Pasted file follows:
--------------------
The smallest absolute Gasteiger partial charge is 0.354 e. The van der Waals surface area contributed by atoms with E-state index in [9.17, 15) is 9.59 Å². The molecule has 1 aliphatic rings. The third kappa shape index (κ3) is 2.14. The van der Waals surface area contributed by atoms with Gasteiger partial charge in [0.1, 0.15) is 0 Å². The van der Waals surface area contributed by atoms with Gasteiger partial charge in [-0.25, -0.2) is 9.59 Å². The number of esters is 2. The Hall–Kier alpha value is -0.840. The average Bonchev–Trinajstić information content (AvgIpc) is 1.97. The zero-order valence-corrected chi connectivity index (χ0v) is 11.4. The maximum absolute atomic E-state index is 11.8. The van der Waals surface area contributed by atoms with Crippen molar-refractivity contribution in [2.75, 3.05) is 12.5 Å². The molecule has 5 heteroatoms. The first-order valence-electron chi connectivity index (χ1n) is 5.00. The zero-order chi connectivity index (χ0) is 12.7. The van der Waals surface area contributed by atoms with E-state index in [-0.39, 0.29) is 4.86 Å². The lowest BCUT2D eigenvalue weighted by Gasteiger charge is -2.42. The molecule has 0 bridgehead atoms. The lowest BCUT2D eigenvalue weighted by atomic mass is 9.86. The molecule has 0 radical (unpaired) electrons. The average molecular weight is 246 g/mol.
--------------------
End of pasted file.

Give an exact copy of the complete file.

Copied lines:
The smallest absolute Gasteiger partial charge is 0.354 e. The van der Waals surface area contributed by atoms with E-state index in [9.17, 15) is 9.59 Å². The molecule has 1 aliphatic rings. The third kappa shape index (κ3) is 2.14. The van der Waals surface area contributed by atoms with Gasteiger partial charge in [0.1, 0.15) is 0 Å². The van der Waals surface area contributed by atoms with Gasteiger partial charge in [-0.25, -0.2) is 9.59 Å². The number of esters is 2. The Hall–Kier alpha value is -0.840. The average Bonchev–Trinajstić information content (AvgIpc) is 1.97. The zero-order valence-corrected chi connectivity index (χ0v) is 11.4. The maximum absolute atomic E-state index is 11.8. The van der Waals surface area contributed by atoms with Crippen molar-refractivity contribution in [2.75, 3.05) is 12.5 Å². The molecule has 5 heteroatoms. The first-order valence-electron chi connectivity index (χ1n) is 5.00. The zero-order chi connectivity index (χ0) is 12.7. The van der Waals surface area contributed by atoms with E-state index in [-0.39, 0.29) is 4.86 Å². The lowest BCUT2D eigenvalue weighted by Gasteiger charge is -2.42. The molecule has 0 bridgehead atoms. The lowest BCUT2D eigenvalue weighted by atomic mass is 9.86. The molecule has 0 radical (unpaired) electrons. The average molecular weight is 246 g/mol.